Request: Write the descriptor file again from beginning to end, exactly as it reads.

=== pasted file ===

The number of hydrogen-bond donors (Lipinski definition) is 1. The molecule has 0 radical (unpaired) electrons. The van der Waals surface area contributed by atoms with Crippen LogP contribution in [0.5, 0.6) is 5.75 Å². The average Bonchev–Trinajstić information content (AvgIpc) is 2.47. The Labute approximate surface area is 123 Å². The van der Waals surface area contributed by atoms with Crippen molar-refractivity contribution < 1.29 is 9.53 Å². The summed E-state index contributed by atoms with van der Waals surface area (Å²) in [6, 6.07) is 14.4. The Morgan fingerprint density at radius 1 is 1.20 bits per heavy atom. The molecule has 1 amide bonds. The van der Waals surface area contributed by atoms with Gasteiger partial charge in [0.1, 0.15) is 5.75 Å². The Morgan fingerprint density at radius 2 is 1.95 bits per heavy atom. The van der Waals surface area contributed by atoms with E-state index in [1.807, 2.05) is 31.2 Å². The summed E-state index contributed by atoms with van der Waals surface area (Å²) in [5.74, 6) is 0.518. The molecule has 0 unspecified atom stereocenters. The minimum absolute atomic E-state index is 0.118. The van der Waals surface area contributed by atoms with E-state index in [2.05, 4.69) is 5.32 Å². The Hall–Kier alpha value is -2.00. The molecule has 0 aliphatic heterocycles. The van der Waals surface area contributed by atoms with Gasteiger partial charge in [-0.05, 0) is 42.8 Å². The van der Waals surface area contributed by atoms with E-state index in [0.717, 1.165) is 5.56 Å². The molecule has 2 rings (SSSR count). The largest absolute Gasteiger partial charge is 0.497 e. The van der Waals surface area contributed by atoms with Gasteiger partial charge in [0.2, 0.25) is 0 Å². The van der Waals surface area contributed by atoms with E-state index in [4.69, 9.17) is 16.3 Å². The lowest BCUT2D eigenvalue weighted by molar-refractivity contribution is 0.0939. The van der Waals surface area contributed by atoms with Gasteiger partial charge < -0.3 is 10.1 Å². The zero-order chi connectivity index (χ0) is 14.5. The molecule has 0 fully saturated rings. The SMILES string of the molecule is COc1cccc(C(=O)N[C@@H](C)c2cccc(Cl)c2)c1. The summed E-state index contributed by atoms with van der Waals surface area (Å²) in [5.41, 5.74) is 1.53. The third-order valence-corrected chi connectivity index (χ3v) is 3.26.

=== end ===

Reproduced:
The number of hydrogen-bond donors (Lipinski definition) is 1. The molecule has 0 radical (unpaired) electrons. The van der Waals surface area contributed by atoms with Crippen LogP contribution in [0.5, 0.6) is 5.75 Å². The average Bonchev–Trinajstić information content (AvgIpc) is 2.47. The Labute approximate surface area is 123 Å². The van der Waals surface area contributed by atoms with Crippen molar-refractivity contribution < 1.29 is 9.53 Å². The summed E-state index contributed by atoms with van der Waals surface area (Å²) in [6, 6.07) is 14.4. The Morgan fingerprint density at radius 1 is 1.20 bits per heavy atom. The molecule has 1 amide bonds. The van der Waals surface area contributed by atoms with Gasteiger partial charge in [0.1, 0.15) is 5.75 Å². The Morgan fingerprint density at radius 2 is 1.95 bits per heavy atom. The van der Waals surface area contributed by atoms with E-state index in [1.807, 2.05) is 31.2 Å². The summed E-state index contributed by atoms with van der Waals surface area (Å²) in [5.74, 6) is 0.518. The molecule has 0 unspecified atom stereocenters. The minimum absolute atomic E-state index is 0.118. The van der Waals surface area contributed by atoms with E-state index in [2.05, 4.69) is 5.32 Å². The Hall–Kier alpha value is -2.00. The molecule has 0 aliphatic heterocycles. The van der Waals surface area contributed by atoms with Gasteiger partial charge in [-0.05, 0) is 42.8 Å². The van der Waals surface area contributed by atoms with E-state index in [0.717, 1.165) is 5.56 Å². The molecule has 2 rings (SSSR count). The largest absolute Gasteiger partial charge is 0.497 e. The van der Waals surface area contributed by atoms with Gasteiger partial charge in [0.2, 0.25) is 0 Å². The van der Waals surface area contributed by atoms with E-state index in [4.69, 9.17) is 16.3 Å². The lowest BCUT2D eigenvalue weighted by molar-refractivity contribution is 0.0939. The van der Waals surface area contributed by atoms with Gasteiger partial charge < -0.3 is 10.1 Å². The zero-order chi connectivity index (χ0) is 14.5. The molecule has 0 fully saturated rings. The SMILES string of the molecule is COc1cccc(C(=O)N[C@@H](C)c2cccc(Cl)c2)c1. The summed E-state index contributed by atoms with van der Waals surface area (Å²) in [5.41, 5.74) is 1.53. The third-order valence-corrected chi connectivity index (χ3v) is 3.26.